"You thinking about cutting in?" Jim asked. "If you don't, I will. I'd hate to see her end up at her father's office tonight getting patched up because of Ted."
"You're right. I'd better get her away from him."
Walker made his way through the maze of dancers. Ted was moving wildly about the room, so it wasn't easy to catch up with them, but Walker finally managed to cut in. Ted wasn't happy about the interruption, but Walker didn't care. He just wanted Roni.
"Mind if I finish up this dance?" Walker asked Roni.
"Thank you," she told him in a low voice, grateful for his bold move as she went into his arms. "I don't know how much longer I could have lasted with Ted."
"Glad to help."
Roni followed his lead in the spirited dance and found herself caught up in the moment.
"I never knew you were such a good dancer," Roni said, smiling up at him.
"I'm not," he told her with a wry smile. "Ted just makes me look good."
She laughed at his quip, and then they both fell silent to enjoy these moments together.
When the music stopped a short time later, they moved almost reluctantly apart.
"If you need rescuing again, just let me know," he said.
"You do have a way of showing up when I need help the most," she told him.
At the side of the dance floor, Helen Reynolds noticed that Matilda Wentworth was watching Roni intently, her expression one of complete disapproval. She wondered what was putting such a sour look on the old gossip's face.
"What was Roni thinking dancing with the likes of him?" Helen heard Matilda ask Amanda.
"Roni is not your daughter, so it doesn't matter what-"
"What doesn't matter?" Helen asked, joining the ladies.
Amanda cast Matilda a warning look, but it didn't stop her from putting her two cents' worth in.
"Did you see who cut in on your daughter while she was dancing with Ted Lawson?"
"Actually, no, I didn't." Helen looked out across the dance floor, but saw only Roni talking with her girlfriends across the room.
"It was that-that half-breed-" Matilda informed her.
"I see. If you ladies will excuse me." Helen moved stiffly away from them, knowing once Matilda got started there was no stopping her.
As she left she saw Matilda shoot Amanda a smug, superior look and then turn her attention back to watching the dancers.
Helen sought out her husband and took him aside to speak with him. She told him what she'd learned about Walker and Roni.
"It was only one dance," he tried to reassure his wife.
"I know you're right, but it's not like they're children anymore," she countered, worried.
"I'll keep an eye on things," he promised.
Roni enjoyed herself as the night went on. She danced with Walker again and with Jim and several of the other young men, but even as she danced with the others, the memory of how wonderful it had felt to be in Walker's arms stayed with her. When the time for the Ladies' Choice dance drew near, she knew what she was going to do. She found Walker in the back of the room, standing near the refreshment table with Jim and several of the ranch hands from the Dollar.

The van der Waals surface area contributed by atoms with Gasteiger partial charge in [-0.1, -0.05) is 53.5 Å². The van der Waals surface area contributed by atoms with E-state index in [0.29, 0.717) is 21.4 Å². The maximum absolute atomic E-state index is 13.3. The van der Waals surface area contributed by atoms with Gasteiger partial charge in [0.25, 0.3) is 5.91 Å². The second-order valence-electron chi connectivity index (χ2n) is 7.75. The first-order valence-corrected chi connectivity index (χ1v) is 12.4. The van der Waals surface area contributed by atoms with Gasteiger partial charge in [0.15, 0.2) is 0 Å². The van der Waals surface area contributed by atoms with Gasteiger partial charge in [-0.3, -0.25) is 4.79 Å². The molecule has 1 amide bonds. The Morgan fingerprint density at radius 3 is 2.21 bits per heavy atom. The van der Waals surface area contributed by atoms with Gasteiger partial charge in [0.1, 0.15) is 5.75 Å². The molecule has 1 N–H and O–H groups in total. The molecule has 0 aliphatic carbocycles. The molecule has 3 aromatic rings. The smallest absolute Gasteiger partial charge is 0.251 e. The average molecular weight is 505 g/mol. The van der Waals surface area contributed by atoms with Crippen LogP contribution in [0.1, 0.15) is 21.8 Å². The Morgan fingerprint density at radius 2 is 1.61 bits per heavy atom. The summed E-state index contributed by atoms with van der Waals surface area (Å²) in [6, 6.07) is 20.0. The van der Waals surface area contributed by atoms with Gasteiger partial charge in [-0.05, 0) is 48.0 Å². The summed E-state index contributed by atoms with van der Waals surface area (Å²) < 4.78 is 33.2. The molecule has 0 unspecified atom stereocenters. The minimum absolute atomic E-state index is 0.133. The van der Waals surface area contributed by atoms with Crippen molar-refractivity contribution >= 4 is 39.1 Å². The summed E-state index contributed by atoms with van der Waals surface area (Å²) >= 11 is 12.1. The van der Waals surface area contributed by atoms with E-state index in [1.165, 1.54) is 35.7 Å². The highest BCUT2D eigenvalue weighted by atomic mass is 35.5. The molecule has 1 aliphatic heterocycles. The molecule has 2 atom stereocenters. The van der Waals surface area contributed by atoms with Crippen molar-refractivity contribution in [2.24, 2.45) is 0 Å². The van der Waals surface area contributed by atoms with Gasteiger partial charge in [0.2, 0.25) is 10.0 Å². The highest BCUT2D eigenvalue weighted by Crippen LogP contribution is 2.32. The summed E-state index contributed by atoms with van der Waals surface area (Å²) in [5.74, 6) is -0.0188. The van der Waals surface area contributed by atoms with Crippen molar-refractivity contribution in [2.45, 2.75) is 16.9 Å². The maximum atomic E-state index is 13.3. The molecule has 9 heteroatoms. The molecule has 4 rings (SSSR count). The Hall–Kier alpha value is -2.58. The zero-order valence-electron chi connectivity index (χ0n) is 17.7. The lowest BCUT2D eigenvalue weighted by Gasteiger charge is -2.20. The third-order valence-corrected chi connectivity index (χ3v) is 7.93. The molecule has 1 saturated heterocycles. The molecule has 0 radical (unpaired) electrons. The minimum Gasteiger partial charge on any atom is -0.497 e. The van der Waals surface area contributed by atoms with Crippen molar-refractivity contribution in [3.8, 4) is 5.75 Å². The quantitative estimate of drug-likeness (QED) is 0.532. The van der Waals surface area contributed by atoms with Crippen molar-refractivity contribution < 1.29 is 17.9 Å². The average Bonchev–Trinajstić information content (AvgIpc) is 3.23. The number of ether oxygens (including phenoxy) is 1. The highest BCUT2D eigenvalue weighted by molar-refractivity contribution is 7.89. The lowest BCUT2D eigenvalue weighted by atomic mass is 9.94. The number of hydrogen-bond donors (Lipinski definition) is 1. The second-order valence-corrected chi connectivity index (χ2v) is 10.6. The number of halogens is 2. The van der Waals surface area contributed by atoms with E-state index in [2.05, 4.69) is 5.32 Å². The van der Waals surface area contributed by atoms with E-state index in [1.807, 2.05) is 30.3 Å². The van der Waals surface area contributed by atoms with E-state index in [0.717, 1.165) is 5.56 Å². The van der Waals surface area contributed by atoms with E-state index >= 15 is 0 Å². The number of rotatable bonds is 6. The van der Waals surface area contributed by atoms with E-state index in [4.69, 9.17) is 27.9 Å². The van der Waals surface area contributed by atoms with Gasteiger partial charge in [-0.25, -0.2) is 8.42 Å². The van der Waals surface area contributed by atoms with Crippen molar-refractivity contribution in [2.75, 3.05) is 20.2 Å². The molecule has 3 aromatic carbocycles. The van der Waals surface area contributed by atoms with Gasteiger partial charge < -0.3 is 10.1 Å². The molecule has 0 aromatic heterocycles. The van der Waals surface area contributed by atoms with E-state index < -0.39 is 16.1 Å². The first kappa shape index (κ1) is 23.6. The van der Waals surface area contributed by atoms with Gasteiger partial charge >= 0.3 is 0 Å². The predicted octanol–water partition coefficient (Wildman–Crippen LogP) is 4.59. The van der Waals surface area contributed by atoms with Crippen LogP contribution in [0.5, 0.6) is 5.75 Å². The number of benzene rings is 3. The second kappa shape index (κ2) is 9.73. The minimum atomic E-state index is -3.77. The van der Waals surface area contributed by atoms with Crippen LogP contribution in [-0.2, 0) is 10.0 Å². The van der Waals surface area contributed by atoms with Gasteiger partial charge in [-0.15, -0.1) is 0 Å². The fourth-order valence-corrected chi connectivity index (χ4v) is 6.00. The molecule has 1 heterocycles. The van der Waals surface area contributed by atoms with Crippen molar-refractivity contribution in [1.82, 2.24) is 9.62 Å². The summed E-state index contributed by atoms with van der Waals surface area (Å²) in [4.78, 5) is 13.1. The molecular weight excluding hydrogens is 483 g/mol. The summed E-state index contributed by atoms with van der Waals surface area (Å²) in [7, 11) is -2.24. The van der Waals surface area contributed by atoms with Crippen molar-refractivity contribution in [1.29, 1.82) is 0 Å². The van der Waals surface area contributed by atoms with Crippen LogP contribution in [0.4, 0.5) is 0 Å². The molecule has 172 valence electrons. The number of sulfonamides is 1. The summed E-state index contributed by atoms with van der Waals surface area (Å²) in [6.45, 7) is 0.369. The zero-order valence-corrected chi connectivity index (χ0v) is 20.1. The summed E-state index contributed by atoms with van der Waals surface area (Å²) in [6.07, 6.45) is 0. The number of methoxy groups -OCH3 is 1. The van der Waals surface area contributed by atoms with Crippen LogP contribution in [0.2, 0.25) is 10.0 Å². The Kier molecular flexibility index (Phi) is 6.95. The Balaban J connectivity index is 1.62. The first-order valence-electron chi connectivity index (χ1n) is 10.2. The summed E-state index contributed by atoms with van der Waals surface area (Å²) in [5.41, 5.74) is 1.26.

"It's almost time for the Ladies' Choice," Roni told him. "Are you ready?"
"If he's not, I am," Jim put in, sounding more than willing to accommodate her.
"She's mine," Walker declared. He stepped up and took her by the hand just as the dance was announced. He wasn't about to let the chance to dance with Roni again pass him by.
Victor had known that the Ladies' Choice was coming up, and he'd deliberately gone looking for his daughter. He'd been keeping an eye on her for most of the evening and had grown troubled when he'd seen her dance with Walker a second time. Victor had just about reached her when he heard Walker claim her as his own and lead her out onto the floor.
The thought of the half-breed even having such thoughts about his daughter disturbed Victor. True, Walker was the son of a rich rancher, and he had managed to adapt to living a civilized life, but there could never be any denying he was part Comanche. It took all of Victor's self-control not to make a scene. He stood back, silently wondering what to do about his daughter's errant behavior. He thought they had raised her right. She should have known better than to dance with Walker so many times and risk ruining her reputation.
"Are you having a good time tonight?" Walker asked Roni.
"As long as I'm dancing with you," she said, thrilled to be in his arms again.
He smiled at her compliment. "You know, we could go outside for a while-"
"Let's," Roni agreed breathlessly.
Walker skillfully maneuvered them near the side door and quickly led her from the building, holding her hand.
They moved away from the hall off into the shadows of the night, stopping in a quiet space near a small grove of trees.
Walker looked around and once he'd made certain they were really alone, he told her, "There's something I've been wanting to do all evening ..."
"What?" she asked breathlessly, gazing up at him in the moonlight. He was so handsome-so tall and broad-shouldered. Her heartbeat quickened at the thought that he might kiss her.
"This," Walker said as he bent to her and kissed her.
It was a gentle exchange at first, but when she willingly surrendered, he deepened the kiss.
Roni was thrilled. She knew she was being brazen to respond so passionately to Walker, but at that moment, it didn't matter.
She just wanted to be close to him.
She needed to be close to him.
Walker took her in his embrace and crushed her against him. And it was in that moment that the sound of her father's voice shattered the silence of the night.
"What do you think you're doing?" Victor bit out, outrage sounding in his voice.
They broke nervously apart.
"Oh! P-Papa-" Roni stammered as he confronted them.